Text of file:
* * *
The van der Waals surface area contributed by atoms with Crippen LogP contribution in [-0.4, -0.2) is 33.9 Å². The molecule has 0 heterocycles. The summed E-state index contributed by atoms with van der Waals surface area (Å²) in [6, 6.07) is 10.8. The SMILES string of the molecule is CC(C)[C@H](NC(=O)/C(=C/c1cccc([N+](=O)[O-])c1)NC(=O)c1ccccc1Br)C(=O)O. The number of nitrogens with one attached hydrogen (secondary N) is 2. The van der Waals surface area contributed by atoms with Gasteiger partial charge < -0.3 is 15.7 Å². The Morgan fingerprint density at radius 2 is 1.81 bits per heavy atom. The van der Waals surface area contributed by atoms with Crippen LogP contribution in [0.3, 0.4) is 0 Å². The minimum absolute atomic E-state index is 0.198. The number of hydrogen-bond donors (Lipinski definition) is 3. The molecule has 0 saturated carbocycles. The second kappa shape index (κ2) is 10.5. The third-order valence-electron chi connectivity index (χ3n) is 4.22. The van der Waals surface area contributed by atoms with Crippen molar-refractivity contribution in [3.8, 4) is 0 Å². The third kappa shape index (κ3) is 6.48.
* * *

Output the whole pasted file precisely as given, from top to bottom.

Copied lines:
The van der Waals surface area contributed by atoms with Crippen LogP contribution in [-0.4, -0.2) is 33.9 Å². The molecule has 0 heterocycles. The summed E-state index contributed by atoms with van der Waals surface area (Å²) in [6, 6.07) is 10.8. The SMILES string of the molecule is CC(C)[C@H](NC(=O)/C(=C/c1cccc([N+](=O)[O-])c1)NC(=O)c1ccccc1Br)C(=O)O. The number of nitrogens with one attached hydrogen (secondary N) is 2. The van der Waals surface area contributed by atoms with Gasteiger partial charge < -0.3 is 15.7 Å². The Morgan fingerprint density at radius 2 is 1.81 bits per heavy atom. The van der Waals surface area contributed by atoms with Crippen LogP contribution in [0.3, 0.4) is 0 Å². The minimum absolute atomic E-state index is 0.198. The number of hydrogen-bond donors (Lipinski definition) is 3. The molecule has 0 saturated carbocycles. The second kappa shape index (κ2) is 10.5. The third-order valence-electron chi connectivity index (χ3n) is 4.22. The van der Waals surface area contributed by atoms with Crippen molar-refractivity contribution in [3.8, 4) is 0 Å². The third kappa shape index (κ3) is 6.48.